Mac OS X 10.4 has arrived, with a Hi-Rez secret
As everyone on this side of the galaxy must know by now, Tiger, version 10.4 of Mac OS X (will they ever hit Mac OS XI?), has finally arrived. If you're a Mac head like me you've been eagerly awaiting it at least since the previews last summer, if not from day 2 of 10.3's release.
You will certainly be inundated with reviews, praise, and 'news flashes' about Tiger so I won't contribute to the fray. I'll just say that it looks really good and I look forward to buying the Family Pack. (I wish more companies would make Family Pack versions of software).
My best advice is to go read the Ars Technica review of Tiger. It's incredibly in-depth and has discussion of under-the-hood changes that you won't get elsewhere. Definitely worth reading through. The extensible meta-data and kernel hooks for file updates are very exciting. Oh, yeah, like all versions of OSX it's faster than Panther on the same hardware. I wish all software was like that.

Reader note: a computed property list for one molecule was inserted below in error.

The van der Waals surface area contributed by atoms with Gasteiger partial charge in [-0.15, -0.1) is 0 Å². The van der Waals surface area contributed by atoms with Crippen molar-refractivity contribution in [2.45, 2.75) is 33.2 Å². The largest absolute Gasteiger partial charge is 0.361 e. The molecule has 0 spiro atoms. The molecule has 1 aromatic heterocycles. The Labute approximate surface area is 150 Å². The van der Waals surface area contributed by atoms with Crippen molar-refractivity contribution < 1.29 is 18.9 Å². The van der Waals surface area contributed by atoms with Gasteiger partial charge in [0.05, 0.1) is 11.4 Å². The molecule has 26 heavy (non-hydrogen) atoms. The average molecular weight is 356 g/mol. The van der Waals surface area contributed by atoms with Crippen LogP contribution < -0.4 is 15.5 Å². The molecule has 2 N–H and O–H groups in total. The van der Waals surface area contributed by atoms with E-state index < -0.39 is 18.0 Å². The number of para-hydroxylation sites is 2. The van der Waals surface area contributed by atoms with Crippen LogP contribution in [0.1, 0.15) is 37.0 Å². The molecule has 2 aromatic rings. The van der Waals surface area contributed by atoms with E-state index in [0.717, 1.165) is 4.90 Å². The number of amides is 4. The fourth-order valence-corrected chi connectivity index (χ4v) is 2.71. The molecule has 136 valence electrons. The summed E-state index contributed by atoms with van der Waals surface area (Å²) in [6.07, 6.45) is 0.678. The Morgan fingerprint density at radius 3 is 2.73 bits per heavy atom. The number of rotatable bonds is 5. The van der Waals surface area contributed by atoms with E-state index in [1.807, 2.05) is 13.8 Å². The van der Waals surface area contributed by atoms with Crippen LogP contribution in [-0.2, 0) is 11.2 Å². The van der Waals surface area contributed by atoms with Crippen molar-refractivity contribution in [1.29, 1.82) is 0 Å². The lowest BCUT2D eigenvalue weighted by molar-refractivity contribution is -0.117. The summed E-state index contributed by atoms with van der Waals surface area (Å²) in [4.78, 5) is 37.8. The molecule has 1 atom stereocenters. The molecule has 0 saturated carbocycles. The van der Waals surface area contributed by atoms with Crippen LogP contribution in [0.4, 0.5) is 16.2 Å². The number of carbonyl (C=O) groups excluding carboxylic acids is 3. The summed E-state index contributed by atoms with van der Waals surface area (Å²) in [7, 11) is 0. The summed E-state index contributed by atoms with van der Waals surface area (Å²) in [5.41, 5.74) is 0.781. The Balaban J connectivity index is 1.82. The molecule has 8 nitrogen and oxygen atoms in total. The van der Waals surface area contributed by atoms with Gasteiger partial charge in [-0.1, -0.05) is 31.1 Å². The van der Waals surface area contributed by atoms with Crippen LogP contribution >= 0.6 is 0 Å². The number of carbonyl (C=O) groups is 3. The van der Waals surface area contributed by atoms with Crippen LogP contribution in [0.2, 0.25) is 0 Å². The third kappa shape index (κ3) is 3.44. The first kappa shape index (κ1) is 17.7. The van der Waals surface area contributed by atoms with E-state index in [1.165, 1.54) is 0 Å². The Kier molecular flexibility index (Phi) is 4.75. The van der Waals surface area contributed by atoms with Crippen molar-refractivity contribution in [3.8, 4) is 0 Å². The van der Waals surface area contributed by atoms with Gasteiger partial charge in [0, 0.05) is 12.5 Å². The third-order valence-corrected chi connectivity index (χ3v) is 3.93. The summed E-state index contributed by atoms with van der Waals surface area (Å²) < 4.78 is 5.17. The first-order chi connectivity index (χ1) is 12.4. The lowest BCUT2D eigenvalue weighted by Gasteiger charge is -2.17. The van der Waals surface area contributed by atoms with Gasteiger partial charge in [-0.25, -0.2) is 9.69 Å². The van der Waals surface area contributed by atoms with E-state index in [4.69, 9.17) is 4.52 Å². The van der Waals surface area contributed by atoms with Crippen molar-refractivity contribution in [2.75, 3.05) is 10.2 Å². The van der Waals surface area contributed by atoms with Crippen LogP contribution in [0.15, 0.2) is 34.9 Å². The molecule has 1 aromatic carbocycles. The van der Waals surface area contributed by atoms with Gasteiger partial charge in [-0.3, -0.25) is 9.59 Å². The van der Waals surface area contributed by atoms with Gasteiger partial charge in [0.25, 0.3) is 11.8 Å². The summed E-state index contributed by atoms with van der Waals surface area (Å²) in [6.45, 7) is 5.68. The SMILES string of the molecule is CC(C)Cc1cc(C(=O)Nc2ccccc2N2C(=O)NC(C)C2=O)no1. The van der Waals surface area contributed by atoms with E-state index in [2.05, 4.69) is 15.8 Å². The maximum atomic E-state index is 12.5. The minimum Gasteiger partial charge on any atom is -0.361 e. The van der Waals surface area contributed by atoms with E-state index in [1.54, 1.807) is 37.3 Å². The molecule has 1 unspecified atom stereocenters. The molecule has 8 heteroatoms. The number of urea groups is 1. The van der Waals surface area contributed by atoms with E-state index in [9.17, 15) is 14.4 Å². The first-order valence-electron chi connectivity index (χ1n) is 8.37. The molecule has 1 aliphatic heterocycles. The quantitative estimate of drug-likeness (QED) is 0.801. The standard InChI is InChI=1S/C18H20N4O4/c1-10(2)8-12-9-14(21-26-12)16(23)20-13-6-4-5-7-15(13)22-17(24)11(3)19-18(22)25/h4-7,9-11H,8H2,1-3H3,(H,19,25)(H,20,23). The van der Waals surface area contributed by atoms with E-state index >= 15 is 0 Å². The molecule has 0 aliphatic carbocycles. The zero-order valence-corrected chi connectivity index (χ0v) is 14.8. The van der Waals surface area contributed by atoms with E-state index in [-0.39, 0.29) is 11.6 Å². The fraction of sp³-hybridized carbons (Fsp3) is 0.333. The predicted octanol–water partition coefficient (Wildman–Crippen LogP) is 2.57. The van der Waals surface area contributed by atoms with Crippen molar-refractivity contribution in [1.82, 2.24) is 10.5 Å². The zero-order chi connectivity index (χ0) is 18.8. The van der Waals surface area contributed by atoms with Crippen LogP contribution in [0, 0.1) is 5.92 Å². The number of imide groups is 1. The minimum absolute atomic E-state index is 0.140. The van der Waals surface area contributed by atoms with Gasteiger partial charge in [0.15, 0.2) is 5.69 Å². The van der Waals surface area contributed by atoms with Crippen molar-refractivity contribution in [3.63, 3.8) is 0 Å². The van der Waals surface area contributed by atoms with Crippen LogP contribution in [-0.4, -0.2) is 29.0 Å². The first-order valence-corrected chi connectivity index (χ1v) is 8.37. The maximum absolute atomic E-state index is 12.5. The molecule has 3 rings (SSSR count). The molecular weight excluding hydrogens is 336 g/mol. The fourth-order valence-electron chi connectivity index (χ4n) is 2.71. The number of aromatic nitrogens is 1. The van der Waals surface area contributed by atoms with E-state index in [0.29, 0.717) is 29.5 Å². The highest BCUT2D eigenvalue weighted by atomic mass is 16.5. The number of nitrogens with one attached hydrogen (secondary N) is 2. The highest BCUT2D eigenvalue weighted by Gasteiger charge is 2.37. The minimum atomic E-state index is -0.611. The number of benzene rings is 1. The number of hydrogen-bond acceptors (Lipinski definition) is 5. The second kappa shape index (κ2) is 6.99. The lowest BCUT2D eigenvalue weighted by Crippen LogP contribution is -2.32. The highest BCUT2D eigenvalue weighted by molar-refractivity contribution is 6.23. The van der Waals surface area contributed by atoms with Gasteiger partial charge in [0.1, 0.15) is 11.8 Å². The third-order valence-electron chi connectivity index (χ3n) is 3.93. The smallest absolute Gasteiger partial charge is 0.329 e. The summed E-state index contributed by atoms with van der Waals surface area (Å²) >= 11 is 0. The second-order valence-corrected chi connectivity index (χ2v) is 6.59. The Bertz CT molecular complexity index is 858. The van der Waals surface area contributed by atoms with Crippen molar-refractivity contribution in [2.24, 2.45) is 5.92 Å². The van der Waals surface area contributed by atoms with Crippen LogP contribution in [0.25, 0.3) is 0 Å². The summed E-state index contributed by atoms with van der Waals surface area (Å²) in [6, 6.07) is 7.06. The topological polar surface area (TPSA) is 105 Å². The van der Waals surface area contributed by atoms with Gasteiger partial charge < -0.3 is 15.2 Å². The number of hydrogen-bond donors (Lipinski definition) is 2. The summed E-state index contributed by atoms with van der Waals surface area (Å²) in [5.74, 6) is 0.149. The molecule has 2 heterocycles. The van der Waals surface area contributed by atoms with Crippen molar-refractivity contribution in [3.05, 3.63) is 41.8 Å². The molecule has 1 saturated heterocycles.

Of particular note, however, is on page 20 (yes, the review is more than 20 pages long, but it's worth it, I swear!) About a third of the way down you will see a mention of a Scalable User Interface! It's turned off by default and only configurable with their debug application, but it works.
You can use a slider to increase user interface resolution of each window separately. Vector graphics and text scales smoothly but bitmaps don't look as nice (as would be expected). An interesting hack, but mainly important because it indicates that Apple is thinking along these lines and they are laying the groundwork for completely scalable user interfaces.
Anyway, just an interesting tidbit to think about this cheery Friday morning.